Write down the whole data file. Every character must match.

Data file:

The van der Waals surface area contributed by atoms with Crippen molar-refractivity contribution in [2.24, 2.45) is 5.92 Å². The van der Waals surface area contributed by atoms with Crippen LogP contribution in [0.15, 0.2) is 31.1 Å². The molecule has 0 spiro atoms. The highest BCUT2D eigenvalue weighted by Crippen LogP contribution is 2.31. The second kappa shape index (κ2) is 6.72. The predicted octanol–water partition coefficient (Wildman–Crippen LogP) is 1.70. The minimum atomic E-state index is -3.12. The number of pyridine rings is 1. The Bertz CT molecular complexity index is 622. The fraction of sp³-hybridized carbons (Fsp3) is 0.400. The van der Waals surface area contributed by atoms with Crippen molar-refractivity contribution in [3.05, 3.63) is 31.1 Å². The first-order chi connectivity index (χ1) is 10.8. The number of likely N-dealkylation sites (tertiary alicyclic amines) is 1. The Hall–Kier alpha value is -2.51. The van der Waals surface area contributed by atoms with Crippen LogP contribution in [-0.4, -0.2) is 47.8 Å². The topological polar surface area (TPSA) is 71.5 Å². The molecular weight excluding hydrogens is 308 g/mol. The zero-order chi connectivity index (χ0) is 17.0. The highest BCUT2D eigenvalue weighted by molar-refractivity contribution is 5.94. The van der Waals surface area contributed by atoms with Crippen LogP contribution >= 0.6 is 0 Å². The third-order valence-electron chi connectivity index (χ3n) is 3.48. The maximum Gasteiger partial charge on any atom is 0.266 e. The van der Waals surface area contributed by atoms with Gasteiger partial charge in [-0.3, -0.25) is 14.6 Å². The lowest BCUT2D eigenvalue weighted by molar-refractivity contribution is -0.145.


The van der Waals surface area contributed by atoms with Crippen molar-refractivity contribution in [2.24, 2.45) is 5.92 Å². The van der Waals surface area contributed by atoms with Crippen LogP contribution in [0.15, 0.2) is 31.1 Å². The molecule has 0 spiro atoms. The highest BCUT2D eigenvalue weighted by Crippen LogP contribution is 2.31. The second kappa shape index (κ2) is 6.72. The predicted octanol–water partition coefficient (Wildman–Crippen LogP) is 1.70. The minimum atomic E-state index is -3.12. The number of pyridine rings is 1. The Bertz CT molecular complexity index is 622. The fraction of sp³-hybridized carbons (Fsp3) is 0.400. The van der Waals surface area contributed by atoms with Crippen molar-refractivity contribution in [3.05, 3.63) is 31.1 Å². The first-order chi connectivity index (χ1) is 10.8. The number of likely N-dealkylation sites (tertiary alicyclic amines) is 1. The Hall–Kier alpha value is -2.51. The van der Waals surface area contributed by atoms with Crippen LogP contribution in [-0.4, -0.2) is 47.8 Å². The topological polar surface area (TPSA) is 71.5 Å². The molecular weight excluding hydrogens is 308 g/mol. The zero-order chi connectivity index (χ0) is 17.0. The highest BCUT2D eigenvalue weighted by molar-refractivity contribution is 5.94. The van der Waals surface area contributed by atoms with Crippen LogP contribution >= 0.6 is 0 Å². The third-order valence-electron chi connectivity index (χ3n) is 3.48. The maximum Gasteiger partial charge on any atom is 0.266 e. The van der Waals surface area contributed by atoms with Gasteiger partial charge in [-0.3, -0.25) is 14.6 Å². The lowest BCUT2D eigenvalue weighted by molar-refractivity contribution is -0.145.